- a unit of length, 1/12 (0.0833) foot, equivalent to 2.54 centimeters.
- a very small amount of anything; narrow margin: to win by an inch; to avert disaster by an inch.
- to move by inches or small degrees: We inched our way along the road.
- by inches,
- narrowly; by a narrow margin: escaped by inches.
- Also inch by inch.by small degrees or stages; gradually: The miners worked their way through the narrow shaft inch by inch.
- every inch, in every respect; completely: That horse is every inch a thoroughbred.
- within an inch of, nearly; close to: He came within an inch of getting killed in the crash.
Origin of inch1
Related Words for inch by inchregularly, increasingly, constantly, moderately, gently, deliberately, steadily, progressively, continuously, gradually, piecemeal, inchmeal, imperceptibly, perceptibly, sequentially, serially, successively, unhurriedly
- a unit of length equal to one twelfth of a foot or 0.0254 metre
- an amount of precipitation that would cover a surface with water one inch deepfive inches of rain fell in January
- a unit of pressure equal to a mercury column one inch high in a barometer
- a very small distance, degree, or amount
- every inch in every way; completelyhe was every inch an aristocrat
- inch by inch gradually; little by little
- within an inch of very close to
- to move or be moved very slowly or in very small stepsthe car inched forward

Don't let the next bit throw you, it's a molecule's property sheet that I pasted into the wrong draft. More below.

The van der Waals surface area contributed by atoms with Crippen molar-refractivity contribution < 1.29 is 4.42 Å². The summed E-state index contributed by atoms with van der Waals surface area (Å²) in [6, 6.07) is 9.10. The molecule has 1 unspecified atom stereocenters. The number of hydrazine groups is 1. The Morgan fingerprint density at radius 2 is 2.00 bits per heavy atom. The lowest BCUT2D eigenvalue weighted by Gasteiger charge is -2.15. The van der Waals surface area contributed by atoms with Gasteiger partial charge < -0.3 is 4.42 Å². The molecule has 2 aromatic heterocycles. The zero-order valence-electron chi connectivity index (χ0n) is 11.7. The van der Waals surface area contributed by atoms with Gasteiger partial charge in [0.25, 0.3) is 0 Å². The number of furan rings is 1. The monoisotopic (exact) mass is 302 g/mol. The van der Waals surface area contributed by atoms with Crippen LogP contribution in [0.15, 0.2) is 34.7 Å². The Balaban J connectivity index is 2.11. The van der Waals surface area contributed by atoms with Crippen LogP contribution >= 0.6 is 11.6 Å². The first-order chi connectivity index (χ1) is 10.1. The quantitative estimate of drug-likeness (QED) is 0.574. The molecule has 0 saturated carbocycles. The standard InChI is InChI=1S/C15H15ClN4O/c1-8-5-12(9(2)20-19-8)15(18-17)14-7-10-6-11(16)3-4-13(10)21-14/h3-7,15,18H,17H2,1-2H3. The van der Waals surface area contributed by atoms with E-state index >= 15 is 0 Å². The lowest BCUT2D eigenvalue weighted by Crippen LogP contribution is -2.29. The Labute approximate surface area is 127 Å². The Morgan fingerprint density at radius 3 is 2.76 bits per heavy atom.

- (tr foll by out) to defeat (someone) by a very small margin
Word Origin for inch
- Scot and Irish a small island
Word Origin for inch
"move little by little," 1590s, from inch (n.1). Related: Inched; inching.
"linear measure, one-twelfth of a foot," late Old English ynce, Middle English unche (current spelling c.1300), from Latin uncia "a twelfth part," from root of unus "one" (see one). An early borrowing from Latin, not found in any other Germanic language. Transferred and figurative sense of "a very small amount" is attested from mid-14c. For phrase give him an inch ... see ell.
"small Scottish island," early 15c., from Gaelic innis (genitive innse) "island, land by a river," from Celtic *inissi (cf. Old Irish inis, Welsh ynys, Breton enez).
- A unit of length in the US Customary System equal to 112 of a foot (2.54 centimeters). See Table at measurement.
inch by inch
see by inches.
In addition to the idioms beginning with inch
- inch along
- inch by inch
- by inches
- every inch
- give an inch
- within an ace (inch) of